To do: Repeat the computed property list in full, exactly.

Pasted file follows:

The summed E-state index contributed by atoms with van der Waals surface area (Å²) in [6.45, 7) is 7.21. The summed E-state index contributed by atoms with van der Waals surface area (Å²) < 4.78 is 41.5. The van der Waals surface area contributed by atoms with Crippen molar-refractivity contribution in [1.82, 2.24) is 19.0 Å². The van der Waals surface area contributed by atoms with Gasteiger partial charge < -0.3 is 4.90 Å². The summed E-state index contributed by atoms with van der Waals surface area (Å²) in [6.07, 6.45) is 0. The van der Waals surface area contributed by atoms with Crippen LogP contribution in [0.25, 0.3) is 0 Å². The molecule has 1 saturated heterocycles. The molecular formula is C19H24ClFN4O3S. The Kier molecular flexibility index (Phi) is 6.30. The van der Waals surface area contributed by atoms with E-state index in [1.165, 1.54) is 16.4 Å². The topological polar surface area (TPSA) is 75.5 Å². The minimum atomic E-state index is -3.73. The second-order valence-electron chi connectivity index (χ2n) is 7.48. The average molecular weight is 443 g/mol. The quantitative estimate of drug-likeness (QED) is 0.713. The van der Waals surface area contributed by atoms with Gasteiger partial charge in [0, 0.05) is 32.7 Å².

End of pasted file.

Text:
The summed E-state index contributed by atoms with van der Waals surface area (Å²) in [6.45, 7) is 7.21. The summed E-state index contributed by atoms with van der Waals surface area (Å²) < 4.78 is 41.5. The van der Waals surface area contributed by atoms with Crippen molar-refractivity contribution in [1.82, 2.24) is 19.0 Å². The van der Waals surface area contributed by atoms with Gasteiger partial charge < -0.3 is 4.90 Å². The summed E-state index contributed by atoms with van der Waals surface area (Å²) in [6.07, 6.45) is 0. The van der Waals surface area contributed by atoms with Crippen LogP contribution in [0.25, 0.3) is 0 Å². The molecule has 1 saturated heterocycles. The molecular formula is C19H24ClFN4O3S. The Kier molecular flexibility index (Phi) is 6.30. The van der Waals surface area contributed by atoms with E-state index in [1.165, 1.54) is 16.4 Å². The topological polar surface area (TPSA) is 75.5 Å². The minimum atomic E-state index is -3.73. The second-order valence-electron chi connectivity index (χ2n) is 7.48. The average molecular weight is 443 g/mol. The quantitative estimate of drug-likeness (QED) is 0.713. The van der Waals surface area contributed by atoms with Gasteiger partial charge in [0, 0.05) is 32.7 Å².